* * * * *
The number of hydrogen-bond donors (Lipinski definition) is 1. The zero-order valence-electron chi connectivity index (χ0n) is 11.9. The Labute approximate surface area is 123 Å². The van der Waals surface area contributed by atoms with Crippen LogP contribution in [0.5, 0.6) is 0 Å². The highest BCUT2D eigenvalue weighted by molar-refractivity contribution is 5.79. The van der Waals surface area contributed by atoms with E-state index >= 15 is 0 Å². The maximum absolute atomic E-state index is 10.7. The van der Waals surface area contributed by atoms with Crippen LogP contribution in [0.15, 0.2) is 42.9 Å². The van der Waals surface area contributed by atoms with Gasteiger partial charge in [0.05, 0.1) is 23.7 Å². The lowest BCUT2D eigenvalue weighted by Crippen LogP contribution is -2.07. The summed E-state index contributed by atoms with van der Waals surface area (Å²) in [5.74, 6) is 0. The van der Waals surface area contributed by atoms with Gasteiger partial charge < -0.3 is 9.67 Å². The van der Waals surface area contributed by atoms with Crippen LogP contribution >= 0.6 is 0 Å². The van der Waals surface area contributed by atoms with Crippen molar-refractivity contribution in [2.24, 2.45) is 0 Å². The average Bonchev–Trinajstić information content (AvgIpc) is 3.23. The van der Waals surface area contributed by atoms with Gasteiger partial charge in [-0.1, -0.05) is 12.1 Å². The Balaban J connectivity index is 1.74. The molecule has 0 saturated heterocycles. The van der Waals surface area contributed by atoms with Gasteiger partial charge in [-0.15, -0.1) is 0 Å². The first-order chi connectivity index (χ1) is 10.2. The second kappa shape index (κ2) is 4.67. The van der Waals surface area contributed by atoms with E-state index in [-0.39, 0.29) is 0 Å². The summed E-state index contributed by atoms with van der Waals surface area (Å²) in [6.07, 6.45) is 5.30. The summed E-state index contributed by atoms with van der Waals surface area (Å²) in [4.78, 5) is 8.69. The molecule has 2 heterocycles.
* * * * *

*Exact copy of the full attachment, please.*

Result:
The number of hydrogen-bond donors (Lipinski definition) is 1. The zero-order valence-electron chi connectivity index (χ0n) is 11.9. The Labute approximate surface area is 123 Å². The van der Waals surface area contributed by atoms with Crippen LogP contribution in [0.5, 0.6) is 0 Å². The highest BCUT2D eigenvalue weighted by molar-refractivity contribution is 5.79. The van der Waals surface area contributed by atoms with E-state index >= 15 is 0 Å². The maximum absolute atomic E-state index is 10.7. The van der Waals surface area contributed by atoms with Crippen LogP contribution in [0.15, 0.2) is 42.9 Å². The van der Waals surface area contributed by atoms with Gasteiger partial charge in [0.05, 0.1) is 23.7 Å². The lowest BCUT2D eigenvalue weighted by Crippen LogP contribution is -2.07. The summed E-state index contributed by atoms with van der Waals surface area (Å²) in [5.74, 6) is 0. The van der Waals surface area contributed by atoms with Gasteiger partial charge < -0.3 is 9.67 Å². The van der Waals surface area contributed by atoms with Crippen LogP contribution >= 0.6 is 0 Å². The van der Waals surface area contributed by atoms with Crippen molar-refractivity contribution in [2.24, 2.45) is 0 Å². The average Bonchev–Trinajstić information content (AvgIpc) is 3.23. The van der Waals surface area contributed by atoms with Gasteiger partial charge in [-0.1, -0.05) is 12.1 Å². The Balaban J connectivity index is 1.74. The molecule has 0 saturated heterocycles. The van der Waals surface area contributed by atoms with Gasteiger partial charge in [-0.15, -0.1) is 0 Å². The first-order chi connectivity index (χ1) is 10.2. The second kappa shape index (κ2) is 4.67. The van der Waals surface area contributed by atoms with E-state index in [-0.39, 0.29) is 0 Å². The summed E-state index contributed by atoms with van der Waals surface area (Å²) in [6.07, 6.45) is 5.30. The summed E-state index contributed by atoms with van der Waals surface area (Å²) in [4.78, 5) is 8.69. The molecule has 2 heterocycles.